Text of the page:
Andrew Noymer: That’s a great question. And first of all, full disclosure, I am involved in that study. And although I’m not the principal investigator, there’s other people here at UC Irvine who have been more principally involved in that work. I mentioned that it varies from place to place in that between five and 10 times as many people are in the total infection rate compared to overt cases. And we see that here in Orange County, based on the antibody study UC Irvine conducted over the summer, that the multipliers is seven times. And it’s so important to collect these data, to have some sense of where we’re at. Is Orange County much higher in total infections than we believe based on overt cases, or is it closer to the number of revert cases?
I mean, this number will vary from place to place, and it it’s really important for the science of the pandemic to understand where very many communities are at, including Orange County. Another important reason to do this study over the summer, and then to repeat it, hopefully this fall or winter, and then again in the spring is to find out how the antibodies fade. However, fading antibodies does not mean doomsday. It just means that the immune system will rely on cellular immunity to fight off re-infection. And I do believe that the science still shows that reinfection is very rare. The fact is that antibodies fade, so it’s not doomsday from the point of view of we’re all going to get reinfected and reinfected and reinfected, but it, but it is creating a hurdle for those of us who want to study the properties of the epidemiology of the virus.
Because when antibodies fade, and we do another serologic survey, some of those people will test negative, and then we’ll have to wonder, well, were they infected; or were they infected, then they lost antibodies; or were they never infected? And having early data will really help us interpret the later data, because if we have again 11 percent in a survey over the winter, we now know because of antibody fade, it doesn’t mean that it’s reached a plateau. It means that people are churning in and out of antibody status. So I realize it’s a little bit esoteric for most people who don’t spend all their time thinking about these weird dynamics of epidemics, but it’s really important for that. We collected early data that we, that we collected data over the summer so that we can repeat it and map our way out of this pandemic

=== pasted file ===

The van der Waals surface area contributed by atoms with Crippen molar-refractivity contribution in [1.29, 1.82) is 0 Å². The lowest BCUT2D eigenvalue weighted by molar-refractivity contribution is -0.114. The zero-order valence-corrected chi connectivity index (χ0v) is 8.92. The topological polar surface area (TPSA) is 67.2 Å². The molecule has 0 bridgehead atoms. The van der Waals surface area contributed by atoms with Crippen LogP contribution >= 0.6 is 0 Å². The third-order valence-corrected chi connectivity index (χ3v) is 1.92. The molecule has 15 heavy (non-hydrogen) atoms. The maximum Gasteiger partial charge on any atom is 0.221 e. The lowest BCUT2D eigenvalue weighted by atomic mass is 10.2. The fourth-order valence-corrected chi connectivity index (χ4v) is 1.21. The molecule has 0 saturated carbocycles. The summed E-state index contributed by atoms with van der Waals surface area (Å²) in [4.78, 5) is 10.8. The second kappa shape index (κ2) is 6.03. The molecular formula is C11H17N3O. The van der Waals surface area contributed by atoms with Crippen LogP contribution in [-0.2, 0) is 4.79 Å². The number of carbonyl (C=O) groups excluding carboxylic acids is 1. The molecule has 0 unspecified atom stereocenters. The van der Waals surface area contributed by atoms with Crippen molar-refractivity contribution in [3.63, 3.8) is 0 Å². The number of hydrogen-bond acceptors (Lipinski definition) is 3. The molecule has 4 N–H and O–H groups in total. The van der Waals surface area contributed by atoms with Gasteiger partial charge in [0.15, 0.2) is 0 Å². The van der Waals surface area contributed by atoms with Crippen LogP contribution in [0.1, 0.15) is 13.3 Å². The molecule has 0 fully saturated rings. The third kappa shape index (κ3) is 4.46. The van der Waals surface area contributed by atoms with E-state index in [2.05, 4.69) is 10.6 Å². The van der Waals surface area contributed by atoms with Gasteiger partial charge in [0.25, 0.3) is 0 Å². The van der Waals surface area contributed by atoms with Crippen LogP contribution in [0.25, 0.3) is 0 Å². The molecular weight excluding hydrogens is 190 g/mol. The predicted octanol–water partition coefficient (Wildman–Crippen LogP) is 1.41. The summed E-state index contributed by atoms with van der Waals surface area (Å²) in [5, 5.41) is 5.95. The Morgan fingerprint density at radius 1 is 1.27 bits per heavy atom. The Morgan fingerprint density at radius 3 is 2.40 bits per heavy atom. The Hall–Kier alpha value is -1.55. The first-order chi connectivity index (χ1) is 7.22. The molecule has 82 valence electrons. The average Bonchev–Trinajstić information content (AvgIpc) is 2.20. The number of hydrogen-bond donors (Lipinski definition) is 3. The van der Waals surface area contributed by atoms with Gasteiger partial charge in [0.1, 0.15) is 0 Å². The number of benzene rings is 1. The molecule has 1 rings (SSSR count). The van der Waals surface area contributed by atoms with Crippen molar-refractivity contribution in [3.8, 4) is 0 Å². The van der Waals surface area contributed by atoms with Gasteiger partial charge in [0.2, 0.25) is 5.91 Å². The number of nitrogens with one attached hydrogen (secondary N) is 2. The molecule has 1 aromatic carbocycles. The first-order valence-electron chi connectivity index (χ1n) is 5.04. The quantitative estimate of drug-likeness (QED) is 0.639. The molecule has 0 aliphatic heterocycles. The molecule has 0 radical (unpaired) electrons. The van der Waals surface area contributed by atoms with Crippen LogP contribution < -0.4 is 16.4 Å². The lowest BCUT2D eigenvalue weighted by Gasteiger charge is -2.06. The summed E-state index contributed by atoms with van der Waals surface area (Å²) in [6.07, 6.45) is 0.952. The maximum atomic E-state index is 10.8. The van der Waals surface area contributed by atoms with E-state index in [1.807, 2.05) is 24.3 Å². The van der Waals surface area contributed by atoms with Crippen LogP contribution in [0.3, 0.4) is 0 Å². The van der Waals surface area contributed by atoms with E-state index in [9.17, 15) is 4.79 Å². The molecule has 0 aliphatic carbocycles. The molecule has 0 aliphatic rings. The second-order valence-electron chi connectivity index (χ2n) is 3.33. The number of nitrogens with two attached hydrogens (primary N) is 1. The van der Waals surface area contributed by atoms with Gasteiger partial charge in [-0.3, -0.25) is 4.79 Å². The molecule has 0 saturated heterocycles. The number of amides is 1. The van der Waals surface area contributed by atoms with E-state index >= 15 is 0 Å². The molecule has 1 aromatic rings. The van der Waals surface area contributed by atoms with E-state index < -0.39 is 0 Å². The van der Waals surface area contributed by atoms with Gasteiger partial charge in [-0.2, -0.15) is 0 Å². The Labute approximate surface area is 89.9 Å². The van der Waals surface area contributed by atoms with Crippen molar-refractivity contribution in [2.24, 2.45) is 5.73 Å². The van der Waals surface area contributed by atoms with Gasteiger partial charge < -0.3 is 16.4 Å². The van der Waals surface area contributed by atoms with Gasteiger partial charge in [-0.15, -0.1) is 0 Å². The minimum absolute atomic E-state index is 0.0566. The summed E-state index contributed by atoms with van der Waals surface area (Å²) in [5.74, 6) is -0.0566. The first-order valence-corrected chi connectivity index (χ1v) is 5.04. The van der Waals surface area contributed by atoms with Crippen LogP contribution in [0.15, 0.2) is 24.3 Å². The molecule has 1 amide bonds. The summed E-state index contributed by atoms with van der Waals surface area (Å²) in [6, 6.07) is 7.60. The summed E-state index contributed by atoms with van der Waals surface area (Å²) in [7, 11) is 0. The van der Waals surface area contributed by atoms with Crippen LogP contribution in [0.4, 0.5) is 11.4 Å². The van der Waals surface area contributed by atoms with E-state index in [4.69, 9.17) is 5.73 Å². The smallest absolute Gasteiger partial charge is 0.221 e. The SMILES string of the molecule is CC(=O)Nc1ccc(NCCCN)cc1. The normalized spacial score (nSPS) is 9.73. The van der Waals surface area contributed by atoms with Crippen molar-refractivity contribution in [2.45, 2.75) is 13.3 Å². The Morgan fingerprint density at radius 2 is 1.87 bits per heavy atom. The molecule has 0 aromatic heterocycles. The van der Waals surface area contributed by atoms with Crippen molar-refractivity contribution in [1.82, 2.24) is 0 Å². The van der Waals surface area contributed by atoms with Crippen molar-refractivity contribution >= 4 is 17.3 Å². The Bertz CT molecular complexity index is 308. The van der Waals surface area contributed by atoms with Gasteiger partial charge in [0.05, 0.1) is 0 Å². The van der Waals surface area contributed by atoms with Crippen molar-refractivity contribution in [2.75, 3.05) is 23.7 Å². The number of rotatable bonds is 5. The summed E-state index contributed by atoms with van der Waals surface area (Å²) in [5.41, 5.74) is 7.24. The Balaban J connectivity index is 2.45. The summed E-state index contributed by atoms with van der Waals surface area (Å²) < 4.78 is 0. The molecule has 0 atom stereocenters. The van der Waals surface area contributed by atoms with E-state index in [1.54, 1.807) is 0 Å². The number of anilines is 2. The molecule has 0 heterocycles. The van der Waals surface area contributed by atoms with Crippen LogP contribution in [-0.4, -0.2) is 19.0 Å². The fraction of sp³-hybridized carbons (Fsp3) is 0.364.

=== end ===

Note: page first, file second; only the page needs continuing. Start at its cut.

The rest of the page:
UCI Podcast: Right now, pretty much everybody in is pointing to the panacea of a vaccine that this is going to solve the problem of the pandemic. But once a vaccine is approved – and we don’t know when that’s going to happen – it’ll take many, many months before the vaccine is widely available to everyone, and at least a third of Americans will refuse to take it. Will that limit the vaccine’s effectiveness for controlling the spread of the virus?
Andrew Noymer: Not at first, but in the long run, yes. Let me what I mean by that. At first there won’t be an effective number of doses for everyone in any case with priority lists [receiving the first batches], including first responders, military and people who work in hospitals. And, other people who are exposed to a lot of other people. Like, for example, teachers. It’s just a fact that the way vaccine logistics are particular, with some of these vaccines that require storage at cold temperatures, that we just won’t have enough doses for everyone who wants one at first. So the fact that there are anti-vaxxers who will refuse the vaccine, I mean, fine, let them refuse it. We can just give it to people who want it. There won’t be enough anyway. And so I know a lot of people have been really concerned about the role that anti-vaxxers will play in hamstringing our ability to respond to this epidemic. And I’m not trying to be a gadfly here, but for the first few months, the anti-vaxxer just won’t actually make a difference because there won’t be enough doses of vaccine. Anyway, as the vaccine supply becomes better over months and months, it will make more and more of a difference because then we’re going to be getting into a situation in which there is an effect seen for everyone. And some people will be refusing it. And that the role that a vaccine can play in curtailing an outbreak is to push us over the herd immunity threshold that your listeners have heard so much about.
And if people are refusing, and we’ve remained below the herd immunity threshold, then it can sort of not only ruin it for them, but it can sort of ruin it for everybody, so to speak, because the, the epidemic will continue. I’m optimistic, and there’s a few things to bear in mind. First of all, the people who are have survived infection – it may be hard to identify these people because of the antibody issues that I mentioned earlier – don’t need to be vaccinated. If some of the vaccine refusers are people who’ve survived infection, they’re probably a dead end for the virus anyway; they’re probably immune anyway. So to that extent, we can just sort of skate by, and the fact that we will unfortunately have a lot of people in that situation. A lot of people who have survived natural infection that combined with the people who are willing to take the vaccine, I’m hopeful will be enough to put us over the herd immunity threshold. And so the people who, who refuse well, sort of ruin it for everybody.
UCI Podcast: A question about herd immunity. What is the point in which herd immunity becomes effective? What is percentage of the population that determines the effect of herd immunity – is it 70 percent, 80 percent? 60, 50?